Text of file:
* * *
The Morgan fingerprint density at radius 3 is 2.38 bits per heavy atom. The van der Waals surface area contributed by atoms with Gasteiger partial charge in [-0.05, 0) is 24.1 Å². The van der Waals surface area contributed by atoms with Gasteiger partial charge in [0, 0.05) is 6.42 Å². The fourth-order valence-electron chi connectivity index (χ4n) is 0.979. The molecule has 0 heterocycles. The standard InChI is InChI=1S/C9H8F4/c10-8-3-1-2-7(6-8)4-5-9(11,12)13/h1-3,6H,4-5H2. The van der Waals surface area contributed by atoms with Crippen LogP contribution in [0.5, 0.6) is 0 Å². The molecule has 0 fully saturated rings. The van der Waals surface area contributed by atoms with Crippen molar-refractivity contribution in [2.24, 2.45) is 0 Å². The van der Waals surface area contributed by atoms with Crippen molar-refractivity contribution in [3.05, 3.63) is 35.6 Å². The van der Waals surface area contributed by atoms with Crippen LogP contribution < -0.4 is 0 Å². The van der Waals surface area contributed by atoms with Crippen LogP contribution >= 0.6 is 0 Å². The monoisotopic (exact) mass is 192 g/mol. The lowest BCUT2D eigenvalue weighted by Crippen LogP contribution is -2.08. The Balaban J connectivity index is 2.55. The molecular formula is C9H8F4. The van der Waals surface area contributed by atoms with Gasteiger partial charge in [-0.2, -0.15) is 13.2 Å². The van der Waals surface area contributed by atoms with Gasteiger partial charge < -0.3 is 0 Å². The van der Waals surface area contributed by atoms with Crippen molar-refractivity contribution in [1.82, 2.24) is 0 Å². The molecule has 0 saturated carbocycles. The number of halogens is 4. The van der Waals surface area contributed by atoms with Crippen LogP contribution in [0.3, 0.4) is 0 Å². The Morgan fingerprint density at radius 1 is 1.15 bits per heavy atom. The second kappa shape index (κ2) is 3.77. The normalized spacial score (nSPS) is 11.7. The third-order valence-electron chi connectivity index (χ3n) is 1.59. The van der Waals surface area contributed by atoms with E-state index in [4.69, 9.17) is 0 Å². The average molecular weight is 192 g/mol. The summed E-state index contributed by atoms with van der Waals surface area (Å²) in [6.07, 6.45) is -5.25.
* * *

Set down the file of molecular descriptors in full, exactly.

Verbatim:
The Morgan fingerprint density at radius 3 is 2.38 bits per heavy atom. The van der Waals surface area contributed by atoms with Gasteiger partial charge in [-0.05, 0) is 24.1 Å². The van der Waals surface area contributed by atoms with Gasteiger partial charge in [0, 0.05) is 6.42 Å². The fourth-order valence-electron chi connectivity index (χ4n) is 0.979. The molecule has 0 heterocycles. The standard InChI is InChI=1S/C9H8F4/c10-8-3-1-2-7(6-8)4-5-9(11,12)13/h1-3,6H,4-5H2. The van der Waals surface area contributed by atoms with Crippen LogP contribution in [0.5, 0.6) is 0 Å². The molecule has 0 fully saturated rings. The van der Waals surface area contributed by atoms with Crippen molar-refractivity contribution in [2.24, 2.45) is 0 Å². The van der Waals surface area contributed by atoms with Crippen molar-refractivity contribution in [3.05, 3.63) is 35.6 Å². The van der Waals surface area contributed by atoms with Crippen LogP contribution < -0.4 is 0 Å². The van der Waals surface area contributed by atoms with Crippen LogP contribution >= 0.6 is 0 Å². The monoisotopic (exact) mass is 192 g/mol. The lowest BCUT2D eigenvalue weighted by Crippen LogP contribution is -2.08. The Balaban J connectivity index is 2.55. The molecular formula is C9H8F4. The van der Waals surface area contributed by atoms with Gasteiger partial charge in [-0.2, -0.15) is 13.2 Å². The van der Waals surface area contributed by atoms with Gasteiger partial charge < -0.3 is 0 Å². The van der Waals surface area contributed by atoms with Crippen molar-refractivity contribution in [1.82, 2.24) is 0 Å². The molecule has 0 saturated carbocycles. The number of halogens is 4. The van der Waals surface area contributed by atoms with Crippen LogP contribution in [0.3, 0.4) is 0 Å². The Morgan fingerprint density at radius 1 is 1.15 bits per heavy atom. The second kappa shape index (κ2) is 3.77. The normalized spacial score (nSPS) is 11.7. The third-order valence-electron chi connectivity index (χ3n) is 1.59. The van der Waals surface area contributed by atoms with E-state index in [4.69, 9.17) is 0 Å². The average molecular weight is 192 g/mol. The summed E-state index contributed by atoms with van der Waals surface area (Å²) in [6.07, 6.45) is -5.25.